While not everyone may agree, reading is important and something everyone should do. Of course, for those of us that cannot read as well as we once did in our twenties, the reality of having to wear a pair of glasses in order to do so isn’t an easy thing to accept”¦at first. People are going to laugh, they’ll make me look funny, or they’re dull and unattractive. These concerns are normal but so not true. And I know! Having recently been prescribed reading glasses, I understand completely because I felt the same. I also know that I cannot do my job effectively as an editor if I am unable to see clearly. Ok, so what does any of this have to do with gardening? I’m glad you asked.
In addition to being an editor for a gardening website, I love to garden. And anyone who gardens knows that even out in nature it is important to read, be it in your own garden or while visiting another. Or even when you’re out camping or hiking. After all, you wouldn’t want to end up with a case of poison ivy because you missed the sign that said, “Beware of poison ivy patch ahead.” Let’s not forget about plant labels either. If you can’t see the information necessary to care for specific plants, then you might plant it too deeply or in the wrong spot. So, yes, having a pair of reading glasses handy is a definite plus.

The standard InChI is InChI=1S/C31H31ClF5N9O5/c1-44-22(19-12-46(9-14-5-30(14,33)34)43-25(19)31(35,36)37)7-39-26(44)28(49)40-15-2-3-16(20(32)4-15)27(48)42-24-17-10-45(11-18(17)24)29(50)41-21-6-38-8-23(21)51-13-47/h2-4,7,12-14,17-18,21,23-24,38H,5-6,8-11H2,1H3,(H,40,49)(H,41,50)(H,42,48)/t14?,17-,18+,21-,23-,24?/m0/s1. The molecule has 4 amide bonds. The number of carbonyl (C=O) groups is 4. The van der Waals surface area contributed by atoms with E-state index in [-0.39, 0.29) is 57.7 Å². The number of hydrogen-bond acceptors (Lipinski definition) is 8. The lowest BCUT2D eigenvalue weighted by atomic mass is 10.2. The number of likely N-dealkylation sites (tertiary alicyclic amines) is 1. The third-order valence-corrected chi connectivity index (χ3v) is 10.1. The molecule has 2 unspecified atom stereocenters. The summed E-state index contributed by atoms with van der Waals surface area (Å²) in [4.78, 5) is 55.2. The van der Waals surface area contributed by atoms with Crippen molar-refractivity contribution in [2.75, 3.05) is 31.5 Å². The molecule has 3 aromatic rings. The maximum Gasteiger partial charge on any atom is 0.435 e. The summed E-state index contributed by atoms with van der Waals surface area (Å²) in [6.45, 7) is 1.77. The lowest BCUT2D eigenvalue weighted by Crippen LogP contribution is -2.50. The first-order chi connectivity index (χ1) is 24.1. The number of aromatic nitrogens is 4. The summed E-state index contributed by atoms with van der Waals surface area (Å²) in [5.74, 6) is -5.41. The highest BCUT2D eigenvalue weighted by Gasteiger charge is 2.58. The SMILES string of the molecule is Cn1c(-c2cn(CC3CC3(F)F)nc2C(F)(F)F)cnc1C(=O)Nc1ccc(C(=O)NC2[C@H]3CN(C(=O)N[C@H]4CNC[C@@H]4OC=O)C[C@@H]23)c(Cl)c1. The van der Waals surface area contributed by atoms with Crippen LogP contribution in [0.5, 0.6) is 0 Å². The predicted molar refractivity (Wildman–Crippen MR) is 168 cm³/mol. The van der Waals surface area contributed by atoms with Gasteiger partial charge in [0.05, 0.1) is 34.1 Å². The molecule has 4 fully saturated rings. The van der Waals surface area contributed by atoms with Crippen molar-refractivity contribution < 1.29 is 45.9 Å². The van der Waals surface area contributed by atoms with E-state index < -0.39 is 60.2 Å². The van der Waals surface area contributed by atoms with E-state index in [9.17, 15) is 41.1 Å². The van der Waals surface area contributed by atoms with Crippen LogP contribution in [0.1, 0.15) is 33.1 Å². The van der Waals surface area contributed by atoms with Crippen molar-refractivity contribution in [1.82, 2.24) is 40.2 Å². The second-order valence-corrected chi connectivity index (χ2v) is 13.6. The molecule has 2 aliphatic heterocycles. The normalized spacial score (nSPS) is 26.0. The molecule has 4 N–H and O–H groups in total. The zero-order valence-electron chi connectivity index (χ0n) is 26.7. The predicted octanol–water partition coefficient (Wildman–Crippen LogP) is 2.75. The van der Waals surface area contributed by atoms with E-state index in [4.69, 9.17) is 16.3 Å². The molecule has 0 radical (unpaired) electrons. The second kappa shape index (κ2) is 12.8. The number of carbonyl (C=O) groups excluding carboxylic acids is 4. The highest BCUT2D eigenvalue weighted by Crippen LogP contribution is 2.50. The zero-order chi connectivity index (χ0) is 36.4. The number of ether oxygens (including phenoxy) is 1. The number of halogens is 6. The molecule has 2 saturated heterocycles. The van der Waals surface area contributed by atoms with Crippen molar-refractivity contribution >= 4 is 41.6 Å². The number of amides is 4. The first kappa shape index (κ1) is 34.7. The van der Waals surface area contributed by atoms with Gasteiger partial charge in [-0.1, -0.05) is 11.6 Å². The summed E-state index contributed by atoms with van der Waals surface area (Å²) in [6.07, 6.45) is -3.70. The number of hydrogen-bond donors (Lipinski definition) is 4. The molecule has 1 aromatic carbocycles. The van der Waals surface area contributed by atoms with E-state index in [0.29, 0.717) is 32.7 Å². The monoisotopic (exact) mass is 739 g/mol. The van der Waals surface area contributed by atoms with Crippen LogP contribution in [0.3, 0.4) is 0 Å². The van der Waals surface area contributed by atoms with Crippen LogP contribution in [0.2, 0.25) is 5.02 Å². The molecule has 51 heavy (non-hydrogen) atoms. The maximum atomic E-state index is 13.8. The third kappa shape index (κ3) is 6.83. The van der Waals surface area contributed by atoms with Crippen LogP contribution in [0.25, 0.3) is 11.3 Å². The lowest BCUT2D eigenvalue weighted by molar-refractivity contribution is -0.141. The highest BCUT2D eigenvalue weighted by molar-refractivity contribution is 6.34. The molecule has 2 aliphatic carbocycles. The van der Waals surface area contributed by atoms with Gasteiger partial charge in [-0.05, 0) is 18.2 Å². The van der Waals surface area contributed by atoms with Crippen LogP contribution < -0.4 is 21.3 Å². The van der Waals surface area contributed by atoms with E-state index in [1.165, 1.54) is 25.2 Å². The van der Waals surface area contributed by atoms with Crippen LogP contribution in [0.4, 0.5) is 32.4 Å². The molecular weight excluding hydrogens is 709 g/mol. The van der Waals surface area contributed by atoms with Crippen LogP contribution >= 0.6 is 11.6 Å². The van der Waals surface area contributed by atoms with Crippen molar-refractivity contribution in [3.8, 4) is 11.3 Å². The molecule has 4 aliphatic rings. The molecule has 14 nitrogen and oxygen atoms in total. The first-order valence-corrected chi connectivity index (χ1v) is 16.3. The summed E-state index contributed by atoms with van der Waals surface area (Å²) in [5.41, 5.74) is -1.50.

That said, I’m not too fond of the idea of wearing my “expensive” prescription glasses out in the garden for fear that I might damage or misplace them. That’s why I was excited when Readers.com gave me the opportunity to try some of their special collection readers aimed at people with a passion for gardening. Many of these offer floral designs. Take, for instance, The Bouquet and The Buttercup readers. Both pairs of reading glasses offer bright colors and fun patterns.
I liked the Green Floral Buttercup with a fun, floral print and spring hinges, although what I received was the white. Still, they are just as cute (maybe not on my face) and they did bring a smile to my face, beckoning the inner child in me to come out and play. They also sent The Dahlia, a stylish reader featuring metal details on the temples. Very nice. Again, I’m not too sure how I feel about them on my particular face, but I’m also my worst critic.
Looks aside, how well did the glasses fare in the garden; better yet, could I still read with them on? Yes. First of all, the company provides an easy chart that you can print off to find the optimal power lens that best fits you. Mine was about a +2.00. So I made sure to find some fairly small print plant labels just to test out my newest facial accessory. It passed. I flipped though plant catalogs, which oftentimes are difficult to read. All good. Reading glasses may not be the only thing you need, though. The gardening collection also offers sun-readers like The Azalea Sun Reader and The Daffodil Sun Reader, of which I tried. These, too, performed well. I was able to kick back in the garden and read without the glaring sun blinding me.
All in all, in spite of the harsh criticism of how they look on me, I am happy with these readers and will no doubt use them again and again since I am constantly forgetting to take my prescription glasses with me outside. I can simply leave a pair of my cute readers in the drawer of my garden bench where they’ll be handy whenever I need them. I’ll keep my shades on the counter for easy access as I’m headed out the door, and the other pair in the kitchen for all those recipes I’ll be reading as I am reaping the harvest from this season’s garden.